Mr Brahimi has reported little progress in his mission to push forward a peace plan presented in June at a conference in Geneva.
The proposal calls for an open-ended ceasefire and the formation of a transitional government to run the country until elections can be held and a new constitution drafted.
The regime of president Bashar Assad and the scores of rebels groups fighting his forces across the country have shown no interest in negotiations.
The rebels' political leadership has called Assad's departure a prerequisite for any political solution, and it is unlikely that the opposition's National Coalition could even stop rebels from continuing to fight.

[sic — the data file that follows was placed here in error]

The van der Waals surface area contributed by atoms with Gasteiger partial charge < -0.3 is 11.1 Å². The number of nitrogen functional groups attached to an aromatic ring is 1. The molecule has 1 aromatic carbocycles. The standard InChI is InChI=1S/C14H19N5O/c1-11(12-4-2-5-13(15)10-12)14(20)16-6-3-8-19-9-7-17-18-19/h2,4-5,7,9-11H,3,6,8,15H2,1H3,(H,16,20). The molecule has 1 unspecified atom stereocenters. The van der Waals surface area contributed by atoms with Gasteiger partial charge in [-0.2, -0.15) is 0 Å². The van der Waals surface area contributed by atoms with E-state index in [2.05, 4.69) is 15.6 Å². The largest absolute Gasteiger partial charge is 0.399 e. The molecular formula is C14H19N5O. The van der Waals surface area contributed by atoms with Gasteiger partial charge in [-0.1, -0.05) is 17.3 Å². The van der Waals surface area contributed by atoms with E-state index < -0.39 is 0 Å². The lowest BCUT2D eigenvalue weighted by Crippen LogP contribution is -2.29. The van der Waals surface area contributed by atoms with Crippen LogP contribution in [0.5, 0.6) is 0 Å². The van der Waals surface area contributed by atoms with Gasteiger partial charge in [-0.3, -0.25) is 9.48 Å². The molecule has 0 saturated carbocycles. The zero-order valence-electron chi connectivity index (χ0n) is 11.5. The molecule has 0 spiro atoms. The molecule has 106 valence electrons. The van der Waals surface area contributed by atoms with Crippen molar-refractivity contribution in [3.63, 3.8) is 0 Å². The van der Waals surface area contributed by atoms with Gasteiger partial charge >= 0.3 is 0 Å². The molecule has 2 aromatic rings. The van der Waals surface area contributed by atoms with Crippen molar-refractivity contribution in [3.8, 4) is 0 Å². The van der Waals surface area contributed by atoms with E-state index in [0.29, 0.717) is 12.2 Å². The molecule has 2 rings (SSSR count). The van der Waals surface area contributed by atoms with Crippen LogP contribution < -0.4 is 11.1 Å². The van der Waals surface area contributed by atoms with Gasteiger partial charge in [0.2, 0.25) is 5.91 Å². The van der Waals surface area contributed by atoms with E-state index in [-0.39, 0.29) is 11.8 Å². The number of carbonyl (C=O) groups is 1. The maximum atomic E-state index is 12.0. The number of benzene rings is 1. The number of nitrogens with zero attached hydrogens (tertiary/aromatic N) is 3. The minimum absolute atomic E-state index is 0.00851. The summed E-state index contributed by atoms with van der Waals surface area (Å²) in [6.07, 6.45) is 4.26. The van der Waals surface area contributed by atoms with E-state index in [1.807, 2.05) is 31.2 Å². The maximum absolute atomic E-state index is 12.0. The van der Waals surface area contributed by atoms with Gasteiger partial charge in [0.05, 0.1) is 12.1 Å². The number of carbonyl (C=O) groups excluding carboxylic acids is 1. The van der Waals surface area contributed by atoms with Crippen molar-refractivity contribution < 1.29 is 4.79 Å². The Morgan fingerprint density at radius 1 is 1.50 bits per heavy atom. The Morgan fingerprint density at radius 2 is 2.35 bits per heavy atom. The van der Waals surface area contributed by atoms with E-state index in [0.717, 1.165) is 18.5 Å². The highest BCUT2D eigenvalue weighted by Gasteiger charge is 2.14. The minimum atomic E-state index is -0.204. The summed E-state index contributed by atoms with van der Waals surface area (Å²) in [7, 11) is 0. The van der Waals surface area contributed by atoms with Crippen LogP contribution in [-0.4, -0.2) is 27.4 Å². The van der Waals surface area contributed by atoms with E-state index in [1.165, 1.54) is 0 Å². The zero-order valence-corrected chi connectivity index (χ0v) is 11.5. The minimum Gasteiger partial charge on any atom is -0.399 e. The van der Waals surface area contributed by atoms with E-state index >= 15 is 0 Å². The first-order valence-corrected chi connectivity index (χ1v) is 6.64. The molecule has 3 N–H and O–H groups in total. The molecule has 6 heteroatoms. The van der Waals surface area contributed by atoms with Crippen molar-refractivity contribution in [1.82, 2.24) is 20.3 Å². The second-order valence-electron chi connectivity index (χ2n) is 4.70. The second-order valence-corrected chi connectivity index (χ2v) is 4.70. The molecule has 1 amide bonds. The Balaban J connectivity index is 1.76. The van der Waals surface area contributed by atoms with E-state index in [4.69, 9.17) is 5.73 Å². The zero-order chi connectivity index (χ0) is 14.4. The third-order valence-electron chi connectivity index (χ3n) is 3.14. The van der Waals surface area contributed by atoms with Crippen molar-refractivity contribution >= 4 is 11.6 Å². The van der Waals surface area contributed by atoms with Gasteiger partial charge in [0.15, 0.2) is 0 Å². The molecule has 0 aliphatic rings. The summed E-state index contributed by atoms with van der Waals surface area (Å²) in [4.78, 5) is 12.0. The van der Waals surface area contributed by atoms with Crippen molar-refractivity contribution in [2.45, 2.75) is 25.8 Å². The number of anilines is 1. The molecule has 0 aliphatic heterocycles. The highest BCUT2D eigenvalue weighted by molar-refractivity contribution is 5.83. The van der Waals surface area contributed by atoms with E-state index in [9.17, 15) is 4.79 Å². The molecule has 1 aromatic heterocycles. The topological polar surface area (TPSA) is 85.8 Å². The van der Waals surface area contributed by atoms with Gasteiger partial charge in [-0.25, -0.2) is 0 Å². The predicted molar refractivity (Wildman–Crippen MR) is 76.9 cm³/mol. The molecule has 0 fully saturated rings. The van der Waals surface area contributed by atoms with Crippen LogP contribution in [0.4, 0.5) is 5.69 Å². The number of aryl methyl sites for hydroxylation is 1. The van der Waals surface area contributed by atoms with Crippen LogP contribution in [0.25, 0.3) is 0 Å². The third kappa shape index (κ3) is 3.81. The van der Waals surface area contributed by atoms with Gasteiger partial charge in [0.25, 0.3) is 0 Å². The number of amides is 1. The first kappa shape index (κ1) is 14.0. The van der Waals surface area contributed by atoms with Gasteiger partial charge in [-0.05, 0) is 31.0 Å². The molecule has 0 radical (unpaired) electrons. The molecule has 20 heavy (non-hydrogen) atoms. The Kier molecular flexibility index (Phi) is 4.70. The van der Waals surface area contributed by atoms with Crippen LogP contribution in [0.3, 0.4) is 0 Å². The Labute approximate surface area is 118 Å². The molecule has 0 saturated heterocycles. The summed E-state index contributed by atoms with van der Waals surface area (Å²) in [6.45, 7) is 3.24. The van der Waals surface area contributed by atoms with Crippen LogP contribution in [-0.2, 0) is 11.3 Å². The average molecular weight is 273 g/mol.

Likewise, it is doubtful that members of Assad's regime will voluntarily give up power.
Damascus has not commented officially on Mr Brahimi's plan, which he has pushed in the past week in meetings with Assad in Damascus, leading Russian officials in Moscow, and on Sunday with the head of the Arab League in Egypt.
Mr Brahimi said: "Peace and security in the world will be threatened directly from Syria if there is no solution within the next few months. The alternatives are a political solution or the full collapse of the Syrian state."
Since meeting Assad, he has given no indication how his plan was received.